Neanderthals had language comparable to that of Homo sapiens, Bordeaux-based archaeologist Francisco D’Errico told participants in the Evolang conference in Barcelona this morning (Saturday, March 15, 2008). This claim totally discards the older Big Bang theory that said language arose only very recently (40 to 75 thousand years ago), and also challenges the Out-of-Africa theory that proposes Homo sapiens emerged in Africa about 200 thousand years ago and spread over the rest of the world, carrying language and culture with them, beginning about 60 thousand years ago. A new history will have to be written.
D’Errico based his claim on what he called material “proxies” for symbolic communication, in essence pigments used for body painting and carved materials used for body ornamentation (beads and other decorative wear). His argument that these proxies can be taken as persuasive evidence of language on the basis that
they are symbolic, i.e., used to represent something rather than merely be something. A tool like a hand axe is useful and shaped, but is what it is. A body marking redefines something about the body, changing the brute fact of the body to something else, if you share the understanding of the person who has marked her or his body.
their conventions and manufacture are transmitted, i.e., to understand the symbolism and make the materials, the society has to be able to instruct newcomers (children) into the meanings and methods of the artifacts.
He makes a further “uniformitarian” argument that similar symbolic abilities reflect similar communicative abilities. Thus, if we can find proxies that are symbolic and dependent upon transmission, we have evidence of the a language-using species.
D’Errico provided extensive evidence of very old use of pigments, going back perhaps almost 300 thousand years in Africa. Body ornaments came later, but still over 100 thousand years ago. Evidence from Israel, for example, may date as far back as 125 thousand years ago. Body ornaments like beads require more work than pigmentation, and an examination of them indicates the existence of tools for putting holes in the beads, strings for wearing the beads (insides of the bead holes show evidence of having been well eroded, suggesting long use), and the need for trade to get pigments used in coloring the beads (the bead material and the pigment material came from different locations). This abundant evidence has killed the idea that language began with some kind of explosive symbolic activity about 40,000 years ago, although the idea continues to be taken for granted in much of the popular press.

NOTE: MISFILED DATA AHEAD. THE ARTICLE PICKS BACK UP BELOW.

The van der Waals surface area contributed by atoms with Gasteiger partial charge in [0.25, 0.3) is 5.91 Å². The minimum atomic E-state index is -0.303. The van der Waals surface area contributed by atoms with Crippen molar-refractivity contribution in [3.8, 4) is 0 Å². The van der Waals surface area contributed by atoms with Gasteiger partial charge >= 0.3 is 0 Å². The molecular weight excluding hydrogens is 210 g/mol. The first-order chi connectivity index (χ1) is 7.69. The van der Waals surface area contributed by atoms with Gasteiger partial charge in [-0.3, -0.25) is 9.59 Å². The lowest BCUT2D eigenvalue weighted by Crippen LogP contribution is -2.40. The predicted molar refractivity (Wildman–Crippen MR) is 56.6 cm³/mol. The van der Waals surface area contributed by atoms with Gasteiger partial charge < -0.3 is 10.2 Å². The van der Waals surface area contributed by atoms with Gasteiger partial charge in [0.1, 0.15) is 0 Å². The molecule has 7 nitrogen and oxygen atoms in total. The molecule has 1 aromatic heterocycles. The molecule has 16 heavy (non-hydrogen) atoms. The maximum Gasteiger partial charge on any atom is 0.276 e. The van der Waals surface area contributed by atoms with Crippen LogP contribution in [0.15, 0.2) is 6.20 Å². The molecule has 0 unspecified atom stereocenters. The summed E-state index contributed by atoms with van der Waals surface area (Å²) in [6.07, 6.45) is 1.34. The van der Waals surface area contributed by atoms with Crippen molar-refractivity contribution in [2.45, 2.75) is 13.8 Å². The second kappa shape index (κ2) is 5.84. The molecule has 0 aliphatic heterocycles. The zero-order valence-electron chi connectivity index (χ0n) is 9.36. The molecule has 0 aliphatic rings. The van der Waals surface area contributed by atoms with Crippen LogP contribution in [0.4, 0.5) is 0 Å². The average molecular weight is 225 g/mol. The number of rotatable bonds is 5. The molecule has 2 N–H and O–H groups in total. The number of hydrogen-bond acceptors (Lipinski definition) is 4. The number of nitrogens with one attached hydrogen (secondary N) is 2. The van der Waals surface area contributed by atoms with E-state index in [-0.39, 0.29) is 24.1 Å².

The evidence for Neanderthal language is based on their use of pigments and body ornaments. Some have argued that this usage may have reflected contact with Homo sapiens. D’Errico said that even if that were the case, the ability of Neanderthal to recognize and make use of an idea would be evidence of their symbolic capacity, but then he rendered the objection mute by reporting Neanderthal body ornaments dating to about 65 thousand years ago, well before any contact with Homo sapiens.
Neanderthal body pigment was black, unlike the most popular red ochre in the sapiens line. Mitochondrial evidence suggests Neanderthals were red headed with pale skin, and therefore had different ornamental needs than black-skinned red ochre users in Africa.
The existence of modern language capacities in Neanderthals implies that all the biological capacities required to support language production pre-date the split between the Neanderthal and sapiens lineages. D’Errico (and a number of other presenters at this conference) mentioned recent findings that the Neanderthal FoxP2 gene associated with language matched that of H sapiens. His claim was also supported by research indicating the human lineage at lost its air sacs at least 800 thousand years ago (see: Fossil Evidence of Speech?)
If the full biological package was that old, there is no cultural reason to stand with the Out-of-Africa theory. A hundred thousand years ago, pigments and orientation were scattered at sites outside of Africa, indicating the existence of a variety of symbolic traditions and biologically competent speakers.
The primary objection raised in discussing this matter with linguists at the conference was the doubt that the presence of one kind of symbolic activity necessarily implies the existence of another kind, language. The argument based on uniformitarianism was questioned as being outside of the spirit of evolution, as evolution is by its nature contrary to uniformitarianism over time.
As the conference ended I spoke to social anthropologist Chris Knight to ask his response to the D'Errico presentation. In particular I wondered whether he believed that a society with symbolism advanced enough to produce pigmentation and body ornamentation had to have language, or, as some linguists had said to me, one could still be skeptical. He was of the opinion that it is absolutely established now that Neanderthals spoke.